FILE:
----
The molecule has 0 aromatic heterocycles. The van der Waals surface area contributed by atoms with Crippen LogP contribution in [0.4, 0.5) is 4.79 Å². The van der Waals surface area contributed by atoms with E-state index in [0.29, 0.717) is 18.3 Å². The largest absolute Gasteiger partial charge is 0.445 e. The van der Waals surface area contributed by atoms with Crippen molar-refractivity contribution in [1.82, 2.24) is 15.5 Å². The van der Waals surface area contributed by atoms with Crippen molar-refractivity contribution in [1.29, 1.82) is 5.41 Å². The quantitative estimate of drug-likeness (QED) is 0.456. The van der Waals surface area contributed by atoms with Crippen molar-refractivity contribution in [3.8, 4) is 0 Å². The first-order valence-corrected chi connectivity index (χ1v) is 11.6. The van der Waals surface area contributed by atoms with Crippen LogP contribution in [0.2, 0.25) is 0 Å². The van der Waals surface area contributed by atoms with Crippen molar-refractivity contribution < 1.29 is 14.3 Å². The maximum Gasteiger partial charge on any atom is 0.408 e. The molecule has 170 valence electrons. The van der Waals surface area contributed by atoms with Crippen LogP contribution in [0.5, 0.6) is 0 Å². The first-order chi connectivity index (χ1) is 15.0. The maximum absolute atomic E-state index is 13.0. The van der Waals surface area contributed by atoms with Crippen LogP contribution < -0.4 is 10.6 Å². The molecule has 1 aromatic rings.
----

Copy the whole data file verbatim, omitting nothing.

The molecule has 0 aromatic heterocycles. The van der Waals surface area contributed by atoms with Crippen LogP contribution in [0.4, 0.5) is 4.79 Å². The van der Waals surface area contributed by atoms with E-state index in [0.29, 0.717) is 18.3 Å². The largest absolute Gasteiger partial charge is 0.445 e. The van der Waals surface area contributed by atoms with Crippen molar-refractivity contribution in [1.82, 2.24) is 15.5 Å². The van der Waals surface area contributed by atoms with Crippen molar-refractivity contribution in [1.29, 1.82) is 5.41 Å². The quantitative estimate of drug-likeness (QED) is 0.456. The van der Waals surface area contributed by atoms with Crippen molar-refractivity contribution in [3.8, 4) is 0 Å². The first-order valence-corrected chi connectivity index (χ1v) is 11.6. The van der Waals surface area contributed by atoms with Crippen LogP contribution in [0.2, 0.25) is 0 Å². The van der Waals surface area contributed by atoms with Crippen molar-refractivity contribution < 1.29 is 14.3 Å². The maximum Gasteiger partial charge on any atom is 0.408 e. The molecule has 170 valence electrons. The van der Waals surface area contributed by atoms with Crippen LogP contribution in [0.5, 0.6) is 0 Å². The first-order chi connectivity index (χ1) is 15.0. The maximum absolute atomic E-state index is 13.0. The van der Waals surface area contributed by atoms with Crippen LogP contribution < -0.4 is 10.6 Å². The molecule has 1 aromatic rings.